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Table Manners

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Place Settings

Depending on circumstances, there are four ways to set a table for a meal. Place settings will naturally change depending upon the formality of the occasion. Levels of formality are good because they can distinguish certain day or events or mark out specific people for honor. Increasing the formality of a meal should not mean creating a staid and stuffy environment. Far from it, formal occasions should have a festive air and should be moments to be remembered, weddings, anniversaries, coming of age events (going to college or the military) or even wakes.

Some families like to dine at least informally or semi-formally on a weekly or even daily basis. Yet, the most common dining experience is casual. In this the place settings are brief and practical. Only the utensils necessary to the food being served are provided at table. Often family members are encouraged to procure their own utensils.

The informal setting has a degree of regularity to it and provides diners with the comfort of knowing what to expect. In this setting the plate is the center and other utensils radiate from it. Closest to the plate on the right is a butter knife, with the serated edge facing the plate and immediately to its right is a soup spoon. Curiously, the spoon is provided in spite of the fact that it is often unecessary for any of the dishes served. To the left of the plate are first the salad fork and then the standard fork. Above the point of the knife is the wine glass and to its left rests the water glass or goblet. The napkin is usually place on the plate, folded under the forks or even placed to the left of the forks. It is interesting to note that most Americans eat with their forks in their right hands so they have to reach across their plates to obtain their fork. However, in Europe the fork, where customs for setting the table originated, the fork is normally held in the left hand and the knife in the right.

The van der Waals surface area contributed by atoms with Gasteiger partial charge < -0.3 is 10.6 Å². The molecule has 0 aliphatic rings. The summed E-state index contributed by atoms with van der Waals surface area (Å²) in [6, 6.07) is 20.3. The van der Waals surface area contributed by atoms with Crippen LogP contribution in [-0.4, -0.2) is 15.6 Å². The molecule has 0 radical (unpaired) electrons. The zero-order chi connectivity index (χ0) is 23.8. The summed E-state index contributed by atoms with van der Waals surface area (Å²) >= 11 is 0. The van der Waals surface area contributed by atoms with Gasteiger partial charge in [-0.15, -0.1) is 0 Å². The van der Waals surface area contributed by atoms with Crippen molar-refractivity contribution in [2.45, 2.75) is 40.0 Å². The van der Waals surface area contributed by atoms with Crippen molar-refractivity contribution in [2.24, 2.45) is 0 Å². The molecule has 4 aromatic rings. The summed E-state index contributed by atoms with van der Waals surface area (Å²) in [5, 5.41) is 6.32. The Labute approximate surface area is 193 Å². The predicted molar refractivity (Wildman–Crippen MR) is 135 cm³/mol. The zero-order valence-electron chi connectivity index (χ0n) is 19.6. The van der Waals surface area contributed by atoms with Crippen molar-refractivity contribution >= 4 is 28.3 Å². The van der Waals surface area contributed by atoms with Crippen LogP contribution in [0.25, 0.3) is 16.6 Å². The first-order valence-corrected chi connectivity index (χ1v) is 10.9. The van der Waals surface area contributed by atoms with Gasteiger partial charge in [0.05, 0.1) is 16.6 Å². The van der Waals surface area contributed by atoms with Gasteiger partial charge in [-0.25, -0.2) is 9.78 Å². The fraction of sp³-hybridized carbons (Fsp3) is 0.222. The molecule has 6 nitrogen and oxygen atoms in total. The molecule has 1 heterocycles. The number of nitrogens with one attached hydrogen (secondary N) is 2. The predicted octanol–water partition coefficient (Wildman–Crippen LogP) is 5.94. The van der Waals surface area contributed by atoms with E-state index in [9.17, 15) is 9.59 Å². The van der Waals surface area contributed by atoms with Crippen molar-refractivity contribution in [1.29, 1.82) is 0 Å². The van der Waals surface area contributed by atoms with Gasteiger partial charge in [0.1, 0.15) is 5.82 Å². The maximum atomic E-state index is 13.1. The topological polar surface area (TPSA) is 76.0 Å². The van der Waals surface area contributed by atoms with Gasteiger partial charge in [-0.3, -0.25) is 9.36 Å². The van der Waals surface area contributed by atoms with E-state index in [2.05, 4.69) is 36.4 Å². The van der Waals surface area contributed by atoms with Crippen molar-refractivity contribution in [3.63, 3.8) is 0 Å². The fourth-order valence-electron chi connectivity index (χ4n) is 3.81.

Formal settings are merely an elaboration on the informal setting. They involve a service plate to accomodate salad. This plate is placed on top of the dinner plate and removed after the course comprising the salad. A separate plate for bread is also provided and possibly an additional glass should a more than one wine be served. Another feature of formal dining that may be either treacherous or enhancing to the evening, is the name card, designating the seating arrangements for the table. The name card should have a prominent position just above the dinner plate.

Less formal, but often far more convenient and expedient than the informal setting is the buffet form of serving. In this, the food is neither placed on the table nor served by wait staff. Instead, the food, and often the plates and utensils are provided at a table or counter and the diners are left to choose their own utensils, food and beverages. This manner of serving guests is often used when large numbers are to be present at a meal, especially if the event is to be informal. If your guests will not be eating from tables try not to serve dishes requiring the use of both hands such as slabs of meat. This can be the foundation for many spills and other minor disasters.

In choosing centerpieces, candles and other ornaments, stay away from decorations that will come between guests. People will find it uncomfortable craning their necks to see each other around huge bouquets or melting swans.

Suzanne von Drachenfels tells how to lay dinnerware!

Read our review of her book, The Art of the Table!

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